Not that Mr. Kipling, the Kim one
A long time ago (both in internet terms, which is measured in months, and in real terms, which is measured in years) there was a very good Colonial wargaming website called Major-General Reddering or some such (after a brief search I found this image of it, it is well worth the perusal). This place was, frankly, just a bunch of fun, and I always thought that at some stage I would pursue some colonial stuff. Now my sons are old enough to be badgered into it, it would seem to be be time to go forward with the project.
Also of note on the site was a general statement, and I am paraphrasing here, that this was just a group of people having a little bit of goofy fun with toy soldiers, and no endorsement of colonisation, politics, or any form of racism was intended, or indeed, present.
Colonial wargaming, with it’s echoes of Kipling and 1930s Hollywood movies, warrants this warning more than most periods of gaming, I think, but it might behoove all us internet wargaming types to pop up similar warnings every so often, if only to protect the innocent outsiders who might stumble across our sites, lest they take up an unintended message from our rather strange hobby. So consider yourselves warned, innocent outsiders.
I decided to use The Sword and the Flame, one because it is a fairly general set, and I am familiar with it, and have enjoyed playing it. It also has a nice simple “Old Schooly” feeling to it with individually based figures and so forth which I am finding myself more interested in recently.
My intent is to act as an Umpire/Game Master running whatever form the local opposition to colonialism takes, and my sons will run the imperialist running dogs (I am gettin’ into the spirit here..). This is partially to ensure domestic harmony (they will actually have to co-operate to win) and partially because the non-imperialist player in these games tends to spend a lot of time dying, even when they are successful, and I think it better for me to take that role. If either of them suddenly profess an interest to run a hill tribe or whatever, I am sure we can work it out.
So, in order to put on a game I have been doing some painting. I am fairly sure what form the scenario will take, but I need to do some organistion of existing resources before I can get where I want to be.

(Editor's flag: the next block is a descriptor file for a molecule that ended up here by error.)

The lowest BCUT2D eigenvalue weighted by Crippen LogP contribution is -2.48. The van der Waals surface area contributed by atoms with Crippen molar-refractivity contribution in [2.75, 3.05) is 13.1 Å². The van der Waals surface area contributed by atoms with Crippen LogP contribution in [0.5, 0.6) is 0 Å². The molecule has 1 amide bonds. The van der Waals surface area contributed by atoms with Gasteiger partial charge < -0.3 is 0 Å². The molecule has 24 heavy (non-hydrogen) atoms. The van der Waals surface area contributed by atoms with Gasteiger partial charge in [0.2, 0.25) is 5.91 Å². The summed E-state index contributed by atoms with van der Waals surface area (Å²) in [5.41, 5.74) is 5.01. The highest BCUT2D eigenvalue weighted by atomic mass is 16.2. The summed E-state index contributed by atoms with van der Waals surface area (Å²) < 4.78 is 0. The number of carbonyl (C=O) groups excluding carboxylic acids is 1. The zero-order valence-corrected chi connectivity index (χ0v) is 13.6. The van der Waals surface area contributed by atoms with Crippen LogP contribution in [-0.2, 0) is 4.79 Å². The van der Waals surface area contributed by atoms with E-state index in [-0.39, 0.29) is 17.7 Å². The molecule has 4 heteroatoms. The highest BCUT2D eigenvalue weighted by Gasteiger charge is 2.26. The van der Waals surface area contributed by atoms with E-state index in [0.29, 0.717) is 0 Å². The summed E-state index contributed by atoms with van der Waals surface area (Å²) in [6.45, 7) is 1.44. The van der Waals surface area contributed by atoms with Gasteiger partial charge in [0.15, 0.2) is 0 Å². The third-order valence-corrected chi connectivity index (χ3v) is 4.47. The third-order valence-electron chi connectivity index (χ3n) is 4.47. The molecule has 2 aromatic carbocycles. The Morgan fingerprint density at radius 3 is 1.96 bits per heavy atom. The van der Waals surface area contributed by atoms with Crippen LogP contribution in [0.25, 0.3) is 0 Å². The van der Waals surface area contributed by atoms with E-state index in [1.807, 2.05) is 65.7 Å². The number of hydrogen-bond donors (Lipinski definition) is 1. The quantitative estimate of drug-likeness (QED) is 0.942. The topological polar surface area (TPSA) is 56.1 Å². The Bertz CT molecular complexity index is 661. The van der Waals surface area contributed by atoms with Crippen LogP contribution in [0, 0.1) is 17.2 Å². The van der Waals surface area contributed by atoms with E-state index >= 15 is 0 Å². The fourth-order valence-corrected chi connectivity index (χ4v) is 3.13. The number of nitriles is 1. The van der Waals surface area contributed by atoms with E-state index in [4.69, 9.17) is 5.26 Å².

However, I did dig out some embarrassingly old Old Glory 25mm Pathans and paint them up in the standard TSatF organisation of 3 groups of 20 chaps, with a tribal chief.
In my ignorance of what I needed, about 1/3 of them have “modern” rifles, 1/3 flintlock or jezzails or whatever, and 1/3 some form of pointy object. I am sure this is going to leave them very underarmed as opposed to their opposition, but but I fear the first outing for these lads is going to be of the nature of a guy with a red shirt in the original Star Trek, or an Orc in most modern fantasy books; they are going to perish swiftly to show the players how the game works. If the players are interested in more, we can organise the resistance to be tougher in subsequent scenarios.
I found the figures quite a lot of fun to paint; they were done with the customary (for me) acrylic with wash and highlight. A good variety of poses, especially as they seem to have varied the heads as well.
I based them with model railroad ballast and bunches of silfor flowers and grass tufts on top; as it was necessary to designate the leader for each band, I put him on a round stand. The colours of the tribesmen are probably a bit bright for “realism” but I was not all that bothered about realism for this project, as it would be fairly grim if realistic, so this particular bunch of native patriots are wandering around in particularly bright clothes.
The Tribal chief (the mullah of wherever, I suppose) I decided to put on a larger round base with a standard bearer, completely for decoration. The Flag (and a number of the shields) were Little Big man Transfers for Perry brothers Islamics. Yep, I know the writing is completely inappropriate for wherever these lads come from (have not figured that out yet) but once more it looks good, and I am not that bothered.
As you can see in one of the photos, I marked the (rather arbitrary) back of the bases with a marking showing what group the tribesman is in.